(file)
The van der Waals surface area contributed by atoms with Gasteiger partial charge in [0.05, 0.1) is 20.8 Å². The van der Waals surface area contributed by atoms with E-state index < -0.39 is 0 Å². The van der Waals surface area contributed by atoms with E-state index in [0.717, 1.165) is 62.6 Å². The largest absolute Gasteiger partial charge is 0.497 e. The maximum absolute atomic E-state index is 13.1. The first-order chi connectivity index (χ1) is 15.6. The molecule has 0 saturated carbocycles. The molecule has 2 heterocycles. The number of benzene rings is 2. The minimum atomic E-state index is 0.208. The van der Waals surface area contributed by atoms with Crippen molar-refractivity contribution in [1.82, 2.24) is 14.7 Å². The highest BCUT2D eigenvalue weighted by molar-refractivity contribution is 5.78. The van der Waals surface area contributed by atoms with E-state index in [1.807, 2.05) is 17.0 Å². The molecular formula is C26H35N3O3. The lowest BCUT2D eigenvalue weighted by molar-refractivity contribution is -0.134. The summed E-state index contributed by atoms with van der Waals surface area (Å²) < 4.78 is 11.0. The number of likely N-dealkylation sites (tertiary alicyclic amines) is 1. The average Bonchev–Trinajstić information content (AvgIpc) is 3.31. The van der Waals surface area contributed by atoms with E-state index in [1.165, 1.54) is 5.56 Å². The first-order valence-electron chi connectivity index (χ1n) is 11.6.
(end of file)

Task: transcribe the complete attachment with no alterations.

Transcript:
The van der Waals surface area contributed by atoms with Gasteiger partial charge in [0.05, 0.1) is 20.8 Å². The van der Waals surface area contributed by atoms with E-state index < -0.39 is 0 Å². The van der Waals surface area contributed by atoms with E-state index in [0.717, 1.165) is 62.6 Å². The largest absolute Gasteiger partial charge is 0.497 e. The maximum absolute atomic E-state index is 13.1. The first-order chi connectivity index (χ1) is 15.6. The molecule has 0 saturated carbocycles. The molecule has 2 heterocycles. The number of benzene rings is 2. The minimum atomic E-state index is 0.208. The van der Waals surface area contributed by atoms with Crippen molar-refractivity contribution in [1.82, 2.24) is 14.7 Å². The highest BCUT2D eigenvalue weighted by molar-refractivity contribution is 5.78. The van der Waals surface area contributed by atoms with E-state index in [1.807, 2.05) is 17.0 Å². The molecular formula is C26H35N3O3. The lowest BCUT2D eigenvalue weighted by molar-refractivity contribution is -0.134. The summed E-state index contributed by atoms with van der Waals surface area (Å²) < 4.78 is 11.0. The number of likely N-dealkylation sites (tertiary alicyclic amines) is 1. The average Bonchev–Trinajstić information content (AvgIpc) is 3.31. The van der Waals surface area contributed by atoms with E-state index in [1.165, 1.54) is 5.56 Å². The first-order valence-electron chi connectivity index (χ1n) is 11.6.